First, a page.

Diabetes

Research team describes how a virus can cause diabetes

It has recently been described that infection by some enteroviruses—a genus of viruses that commonly cause diseases of varying severity—could potentially trigger diabetes, although its direct effect 'in vivo' as well ...

Alzheimer's disease & dementia

Metformin treatment linked to slowed cognitive decline

Metformin is the first-line treatment for most cases of type 2 diabetes and one of the most commonly prescribed medications worldwide, with millions of individuals using it to optimize their blood glucose levels.

Diseases, Conditions, Syndromes

COVID-19 and diabetes: what is the evidence?

In the COVID-19 special session taking place at the online Annual Meeting of the European Association for the Study of Diabetes (EASD), Prof. Juliana Chan, (The Chinese University of Hong Kong and Prince of Wales Hospital, ...

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Glucose

Glucose (Glc), a monosaccharide (or simple sugar) also known as grape sugar, blood sugar, or corn sugar, is a very important carbohydrate in biology. The living cell uses it as a source of energy and metabolic intermediate. Glucose is one of the main products of photosynthesis and starts cellular respiration in both prokaryotes (bacteria and archaea) and eukaryotes (animals, plants, fungi, and protists).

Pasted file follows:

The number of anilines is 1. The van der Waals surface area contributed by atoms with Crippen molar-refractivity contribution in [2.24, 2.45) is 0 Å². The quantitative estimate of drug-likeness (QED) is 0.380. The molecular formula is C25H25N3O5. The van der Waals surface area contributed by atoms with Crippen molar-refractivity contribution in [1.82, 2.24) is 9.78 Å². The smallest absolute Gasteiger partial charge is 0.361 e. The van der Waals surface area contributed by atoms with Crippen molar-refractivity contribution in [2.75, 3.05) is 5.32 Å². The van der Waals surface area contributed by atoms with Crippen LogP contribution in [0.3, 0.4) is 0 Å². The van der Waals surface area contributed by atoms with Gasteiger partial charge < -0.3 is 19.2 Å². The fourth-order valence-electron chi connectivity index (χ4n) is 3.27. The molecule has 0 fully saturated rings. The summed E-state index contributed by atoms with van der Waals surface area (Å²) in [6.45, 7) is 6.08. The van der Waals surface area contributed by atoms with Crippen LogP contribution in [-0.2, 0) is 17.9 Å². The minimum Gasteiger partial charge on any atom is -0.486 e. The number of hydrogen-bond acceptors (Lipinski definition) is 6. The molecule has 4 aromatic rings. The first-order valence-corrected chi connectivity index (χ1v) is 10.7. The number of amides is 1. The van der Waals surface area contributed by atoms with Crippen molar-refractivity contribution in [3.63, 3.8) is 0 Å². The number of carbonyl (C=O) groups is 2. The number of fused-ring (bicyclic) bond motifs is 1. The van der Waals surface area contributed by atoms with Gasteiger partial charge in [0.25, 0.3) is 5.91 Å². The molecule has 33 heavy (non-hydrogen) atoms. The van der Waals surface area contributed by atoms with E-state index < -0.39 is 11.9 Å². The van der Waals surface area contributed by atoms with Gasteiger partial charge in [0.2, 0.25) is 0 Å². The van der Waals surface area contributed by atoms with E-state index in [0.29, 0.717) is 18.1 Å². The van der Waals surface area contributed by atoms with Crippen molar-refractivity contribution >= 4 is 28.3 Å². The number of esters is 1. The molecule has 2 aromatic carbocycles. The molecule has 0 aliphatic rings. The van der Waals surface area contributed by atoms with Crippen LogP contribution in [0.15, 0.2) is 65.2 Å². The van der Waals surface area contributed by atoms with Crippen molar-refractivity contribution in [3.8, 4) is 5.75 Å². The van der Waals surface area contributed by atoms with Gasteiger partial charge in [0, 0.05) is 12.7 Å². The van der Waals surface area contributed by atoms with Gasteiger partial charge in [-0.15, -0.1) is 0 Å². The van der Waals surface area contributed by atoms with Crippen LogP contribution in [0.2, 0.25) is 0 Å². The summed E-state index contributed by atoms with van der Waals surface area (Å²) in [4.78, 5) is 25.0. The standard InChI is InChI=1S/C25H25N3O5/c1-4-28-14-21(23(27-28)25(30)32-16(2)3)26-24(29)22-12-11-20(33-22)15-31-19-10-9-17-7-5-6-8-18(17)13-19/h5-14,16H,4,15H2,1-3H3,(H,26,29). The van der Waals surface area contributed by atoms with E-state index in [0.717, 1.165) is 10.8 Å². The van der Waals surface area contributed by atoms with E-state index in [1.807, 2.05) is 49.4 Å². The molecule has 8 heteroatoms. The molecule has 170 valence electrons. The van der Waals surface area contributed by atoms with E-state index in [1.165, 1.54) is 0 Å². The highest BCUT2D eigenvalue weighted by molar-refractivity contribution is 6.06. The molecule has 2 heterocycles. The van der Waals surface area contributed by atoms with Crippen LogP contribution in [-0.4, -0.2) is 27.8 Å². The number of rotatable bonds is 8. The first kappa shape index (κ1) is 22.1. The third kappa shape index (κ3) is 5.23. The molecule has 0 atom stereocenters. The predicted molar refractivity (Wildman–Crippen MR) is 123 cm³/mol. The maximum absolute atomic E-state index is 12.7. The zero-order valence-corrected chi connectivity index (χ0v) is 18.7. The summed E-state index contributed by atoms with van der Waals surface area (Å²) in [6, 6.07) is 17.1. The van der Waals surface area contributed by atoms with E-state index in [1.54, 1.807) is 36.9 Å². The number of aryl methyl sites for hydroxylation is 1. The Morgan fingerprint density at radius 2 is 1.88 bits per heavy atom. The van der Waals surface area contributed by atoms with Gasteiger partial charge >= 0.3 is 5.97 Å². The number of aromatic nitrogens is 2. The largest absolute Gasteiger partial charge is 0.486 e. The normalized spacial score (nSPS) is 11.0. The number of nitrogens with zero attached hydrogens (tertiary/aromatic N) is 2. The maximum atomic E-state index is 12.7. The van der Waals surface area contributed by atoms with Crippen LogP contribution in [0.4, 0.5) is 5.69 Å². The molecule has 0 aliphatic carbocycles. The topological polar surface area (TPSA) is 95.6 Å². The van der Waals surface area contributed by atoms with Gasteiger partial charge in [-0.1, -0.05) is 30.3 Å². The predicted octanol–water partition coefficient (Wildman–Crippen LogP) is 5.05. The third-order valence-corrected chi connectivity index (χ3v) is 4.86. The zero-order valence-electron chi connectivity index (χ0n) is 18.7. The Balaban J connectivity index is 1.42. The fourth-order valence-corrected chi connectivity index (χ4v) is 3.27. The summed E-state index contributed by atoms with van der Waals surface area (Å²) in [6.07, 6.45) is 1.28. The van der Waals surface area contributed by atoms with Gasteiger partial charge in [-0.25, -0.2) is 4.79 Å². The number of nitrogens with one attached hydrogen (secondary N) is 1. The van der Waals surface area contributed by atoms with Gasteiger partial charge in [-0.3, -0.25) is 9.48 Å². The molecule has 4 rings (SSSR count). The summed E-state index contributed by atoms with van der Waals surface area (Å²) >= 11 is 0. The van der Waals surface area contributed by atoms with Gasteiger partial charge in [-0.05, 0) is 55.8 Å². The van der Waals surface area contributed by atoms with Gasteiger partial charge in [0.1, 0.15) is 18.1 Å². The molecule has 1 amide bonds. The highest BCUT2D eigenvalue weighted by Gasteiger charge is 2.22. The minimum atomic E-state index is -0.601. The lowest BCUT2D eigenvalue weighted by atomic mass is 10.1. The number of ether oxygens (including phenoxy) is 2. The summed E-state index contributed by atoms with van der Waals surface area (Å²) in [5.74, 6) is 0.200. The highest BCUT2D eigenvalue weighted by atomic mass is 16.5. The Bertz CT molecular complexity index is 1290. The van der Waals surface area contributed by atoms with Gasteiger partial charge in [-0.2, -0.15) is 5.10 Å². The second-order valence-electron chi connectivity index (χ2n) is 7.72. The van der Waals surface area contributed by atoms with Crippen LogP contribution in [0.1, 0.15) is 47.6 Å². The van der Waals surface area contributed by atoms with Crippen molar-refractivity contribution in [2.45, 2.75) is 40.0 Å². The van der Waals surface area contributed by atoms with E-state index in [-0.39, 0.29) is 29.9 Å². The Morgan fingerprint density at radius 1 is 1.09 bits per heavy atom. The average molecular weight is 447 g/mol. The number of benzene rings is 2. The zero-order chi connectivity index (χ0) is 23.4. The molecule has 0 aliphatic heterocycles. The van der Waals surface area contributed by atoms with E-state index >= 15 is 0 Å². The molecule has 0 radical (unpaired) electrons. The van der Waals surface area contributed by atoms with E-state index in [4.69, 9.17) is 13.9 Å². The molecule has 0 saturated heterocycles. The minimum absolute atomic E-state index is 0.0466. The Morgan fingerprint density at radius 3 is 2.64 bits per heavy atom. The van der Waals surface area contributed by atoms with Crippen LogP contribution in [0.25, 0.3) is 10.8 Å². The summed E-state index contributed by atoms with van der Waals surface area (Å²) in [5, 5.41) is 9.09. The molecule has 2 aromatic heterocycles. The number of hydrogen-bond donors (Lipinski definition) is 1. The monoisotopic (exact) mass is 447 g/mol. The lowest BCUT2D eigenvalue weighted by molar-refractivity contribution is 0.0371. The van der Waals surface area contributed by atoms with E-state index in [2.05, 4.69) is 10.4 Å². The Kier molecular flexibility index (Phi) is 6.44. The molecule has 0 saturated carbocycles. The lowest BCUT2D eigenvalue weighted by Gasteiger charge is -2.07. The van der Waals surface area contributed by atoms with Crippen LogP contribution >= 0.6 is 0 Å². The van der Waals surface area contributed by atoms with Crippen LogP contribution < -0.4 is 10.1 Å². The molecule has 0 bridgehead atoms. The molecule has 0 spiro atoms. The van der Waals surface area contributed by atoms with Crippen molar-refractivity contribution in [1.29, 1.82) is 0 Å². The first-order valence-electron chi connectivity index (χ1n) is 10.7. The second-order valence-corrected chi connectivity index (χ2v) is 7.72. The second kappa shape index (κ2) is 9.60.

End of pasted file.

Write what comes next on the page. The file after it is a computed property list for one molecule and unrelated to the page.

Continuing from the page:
The name "glucose" comes from the Greek word glukus (γλυκύς), meaning "sweet", and the suffix "-ose," which denotes a sugar.

Two stereoisomers of the aldohexose sugars are known as glucose, only one of which (D-glucose) is biologically active. This form (D-glucose) is often referred to as dextrose monohydrate, or, especially in the food industry, simply dextrose (from dextrorotatory glucose). This article deals with the D-form of glucose. The mirror-image of the molecule, L-glucose, cannot be metabolized by cells in the biochemical process known as glycolysis.

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